“I’m not sure now’s the best time to take a break,” Jesse tossed out as she came up alongside Johnny.

“And here I thought you’d find a moonlit picnic kinda nice.”

She chuckled then put her arm over her nose, coughing out, “What the hell is that smell?”

“Damn, that must be what has the horses spooked,” Johnny answered pulling his bandana over the lower half of his face.

Following suit with her own neckerchief, Jesse suggested, “How could there be rotten eggs out here?”

Johnny felt a cold wash run down his back and the lead weight in the pit of his stomach.  His heart pounded and mouth went dry.  He shifted in the saddle, looking in all directions at the threat of the golden orbs encircling them.  Out of the corner of his eye, he saw Jesse gulp with wide eyes and point out in the distance.  His eyes trailed down her arm and out past her fingertip.  His breathing quickened as he took in a blue light coming toward them. 

The horses stamped hooves, shifting from left to right as the golden orbs moved closer and the smell of sulphur intensified.  Low neighs turned to squeals as both riders tried to calm the animals to no avail.  Johnny drew his gun and fired several shots toward the animals that had dogged their trail since entering the mesa.  He counted the six shots Jesse took at the predators as well.

“How the hell can we not be hitting something?” Jesse shouted as she reloaded.

The steady drumming matched the pounding in his head as he tried to shut out the sounds of death screams coming from the eye socket of the skull in the mountains.  “Just keep shooting at the eyes.  I’ll take aim at that blue light heading for us.”

Johnny holstered his pistol and retrieved the rifle from its sheath.  He took careful aim at the center of the blue light which bore down on them with alarming speed.  Bang!  Bang!  Still it came rushing toward them.  He reloaded as Jesse continued to fire around them at the eyes closing in.

“Johnny, look out,”  Jesse screamed.

The blue light engulfed him and he came face to face with an Indian shaman, arms outstretched, howling to the heavens.  He could see his breath as the figure passed through him and grew larger to shield both he and Jesse.  He closed his eyes and reached for her hand and felt her take it and give it a squeeze.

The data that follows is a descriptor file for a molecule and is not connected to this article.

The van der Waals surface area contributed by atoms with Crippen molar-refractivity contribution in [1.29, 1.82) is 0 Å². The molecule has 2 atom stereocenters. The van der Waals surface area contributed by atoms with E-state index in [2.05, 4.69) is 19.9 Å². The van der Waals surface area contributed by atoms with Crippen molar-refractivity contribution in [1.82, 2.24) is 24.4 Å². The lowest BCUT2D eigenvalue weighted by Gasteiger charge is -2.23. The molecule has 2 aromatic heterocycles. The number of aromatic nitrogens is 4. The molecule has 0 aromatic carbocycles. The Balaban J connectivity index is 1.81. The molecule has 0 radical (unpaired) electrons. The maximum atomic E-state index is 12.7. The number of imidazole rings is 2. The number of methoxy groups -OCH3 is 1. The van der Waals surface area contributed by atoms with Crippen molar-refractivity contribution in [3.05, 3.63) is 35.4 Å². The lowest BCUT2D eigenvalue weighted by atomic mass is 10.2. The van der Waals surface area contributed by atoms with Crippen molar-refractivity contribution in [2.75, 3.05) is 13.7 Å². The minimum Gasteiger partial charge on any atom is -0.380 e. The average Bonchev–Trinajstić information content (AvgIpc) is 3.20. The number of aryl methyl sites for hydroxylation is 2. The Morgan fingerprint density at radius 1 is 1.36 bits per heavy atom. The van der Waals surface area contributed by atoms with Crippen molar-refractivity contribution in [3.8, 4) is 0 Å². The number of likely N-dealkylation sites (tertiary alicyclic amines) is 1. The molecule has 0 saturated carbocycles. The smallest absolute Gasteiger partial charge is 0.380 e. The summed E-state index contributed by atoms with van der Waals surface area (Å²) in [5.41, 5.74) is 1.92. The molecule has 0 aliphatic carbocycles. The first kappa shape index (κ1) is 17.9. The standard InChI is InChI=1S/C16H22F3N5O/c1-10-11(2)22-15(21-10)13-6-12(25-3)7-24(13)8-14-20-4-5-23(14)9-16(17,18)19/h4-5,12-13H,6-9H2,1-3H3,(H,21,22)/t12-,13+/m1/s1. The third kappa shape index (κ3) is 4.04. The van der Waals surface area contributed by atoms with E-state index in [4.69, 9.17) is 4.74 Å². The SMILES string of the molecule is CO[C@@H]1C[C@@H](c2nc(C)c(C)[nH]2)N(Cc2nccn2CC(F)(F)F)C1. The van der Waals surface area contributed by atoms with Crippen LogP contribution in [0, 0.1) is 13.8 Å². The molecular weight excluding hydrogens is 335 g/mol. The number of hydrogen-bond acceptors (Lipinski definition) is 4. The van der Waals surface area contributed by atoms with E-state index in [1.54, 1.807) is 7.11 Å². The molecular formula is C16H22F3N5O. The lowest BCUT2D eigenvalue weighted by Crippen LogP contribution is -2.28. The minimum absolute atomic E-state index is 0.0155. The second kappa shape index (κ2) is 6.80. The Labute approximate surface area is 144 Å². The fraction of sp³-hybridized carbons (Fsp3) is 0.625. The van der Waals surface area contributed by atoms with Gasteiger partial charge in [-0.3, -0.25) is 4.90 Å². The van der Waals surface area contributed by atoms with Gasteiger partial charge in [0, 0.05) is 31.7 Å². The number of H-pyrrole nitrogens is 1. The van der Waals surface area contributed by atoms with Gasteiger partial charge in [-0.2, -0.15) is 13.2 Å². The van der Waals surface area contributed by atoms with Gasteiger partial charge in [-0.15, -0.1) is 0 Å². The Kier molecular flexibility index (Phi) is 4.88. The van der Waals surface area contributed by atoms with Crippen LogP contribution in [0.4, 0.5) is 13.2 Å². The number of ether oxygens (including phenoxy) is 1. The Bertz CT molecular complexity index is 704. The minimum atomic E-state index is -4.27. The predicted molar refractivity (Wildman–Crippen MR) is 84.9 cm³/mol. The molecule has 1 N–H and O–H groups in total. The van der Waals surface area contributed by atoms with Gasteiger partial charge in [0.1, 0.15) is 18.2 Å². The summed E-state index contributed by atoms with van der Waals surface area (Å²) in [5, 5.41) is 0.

Then it was still. 

He opened one eye, then the other.  The blue light had vanished as had the golden eyes.  The only sound was his heart thumping and horse breathing.  He felt Jesse’s hand slide from his grip and he turned towards her.  He watched her take a deep breath and survey their surroundings finally meeting his eyes.

She pursed her lips, made a tsk sound and pointed to his saddlebag.  “Tequila.  Please.”

Johnny reached for the bottle, took a quick drink and handed it to Jesse.

After drinking deeply, she handed the bottle back to him and said, “Next time I say we avoid something, let’s avoid it,” 

“Yeah, next time.”



The Urraca Mesa, located in New Mexico, is known for the highest number of lightning strikes per year in the whole state.  In addition, compasses don’t work correctly there potentially due to the high content of iron or lodestone in the cap of the mesa.  Maps of the mesa, on the western edge, show the aspect of a skull with a slight indent where the eye would be. Long before European settlers ever arrived in the area, an ancient people called the Anasazi settled there. For generations, they lived and died in the area.  Then, about 900 years ago, they suddenly vanished.  Archeologists have discovered hints that their demise was sudden and extremely violent. Some evidence suggests that many people were tortured.  The Navajo, who settled the area long after the Anasazi disappeared, began to sense evil spirits among the rocks, rivers and trees. Slowly, they tracked the spirits to Urraca Mesa, where they believe the eye in the skull area is a gateway to the demon world. Navajo Medicine Men have studied the petroglyphs and lore of the area and have come to the conclusion that a huge battle was fought atop the mesa between the Anasazi and the forces of darkness. The entire tribe entered the gateway to force back the evil spirits, while the most powerful shaman sealed the gateway with four (or six) powerful cat totems. It is said that when the last of the cat totems fall or vanish, the gateway will reopen and hell on earth will be unleashed. Today, only two of the cat totems remain standing – the others have disappeared.  Visitors have had some unusual experiences, including creatures following them, strange voices and an eerie sensation of being watched or followed. Many people have seen a large blue ball of light floating over the mesa. When the ball of light is approached, many claim to see the figure of a Native American shaman who, it is believed, still guards the portal.